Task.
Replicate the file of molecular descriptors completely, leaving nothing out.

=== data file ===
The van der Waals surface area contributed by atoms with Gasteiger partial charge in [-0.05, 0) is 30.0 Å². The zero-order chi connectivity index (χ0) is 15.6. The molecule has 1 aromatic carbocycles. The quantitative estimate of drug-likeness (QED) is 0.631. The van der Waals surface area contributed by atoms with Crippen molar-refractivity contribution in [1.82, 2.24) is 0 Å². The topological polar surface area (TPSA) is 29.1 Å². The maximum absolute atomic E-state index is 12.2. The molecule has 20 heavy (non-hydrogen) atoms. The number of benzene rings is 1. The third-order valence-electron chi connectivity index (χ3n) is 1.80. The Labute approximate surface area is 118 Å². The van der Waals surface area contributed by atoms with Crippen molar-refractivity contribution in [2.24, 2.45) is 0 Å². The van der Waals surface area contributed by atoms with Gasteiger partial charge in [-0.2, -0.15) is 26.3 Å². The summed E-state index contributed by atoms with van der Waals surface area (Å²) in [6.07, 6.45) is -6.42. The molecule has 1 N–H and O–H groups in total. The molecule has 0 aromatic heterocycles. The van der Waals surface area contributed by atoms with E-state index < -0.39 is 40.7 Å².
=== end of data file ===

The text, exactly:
The van der Waals surface area contributed by atoms with Gasteiger partial charge in [-0.05, 0) is 30.0 Å². The zero-order chi connectivity index (χ0) is 15.6. The molecule has 1 aromatic carbocycles. The quantitative estimate of drug-likeness (QED) is 0.631. The van der Waals surface area contributed by atoms with Crippen molar-refractivity contribution in [1.82, 2.24) is 0 Å². The topological polar surface area (TPSA) is 29.1 Å². The maximum absolute atomic E-state index is 12.2. The molecule has 20 heavy (non-hydrogen) atoms. The number of benzene rings is 1. The third-order valence-electron chi connectivity index (χ3n) is 1.80. The Labute approximate surface area is 118 Å². The van der Waals surface area contributed by atoms with Crippen molar-refractivity contribution in [2.24, 2.45) is 0 Å². The van der Waals surface area contributed by atoms with Gasteiger partial charge in [-0.2, -0.15) is 26.3 Å². The summed E-state index contributed by atoms with van der Waals surface area (Å²) in [6.07, 6.45) is -6.42. The molecule has 1 N–H and O–H groups in total. The molecule has 0 aromatic heterocycles. The van der Waals surface area contributed by atoms with E-state index < -0.39 is 40.7 Å².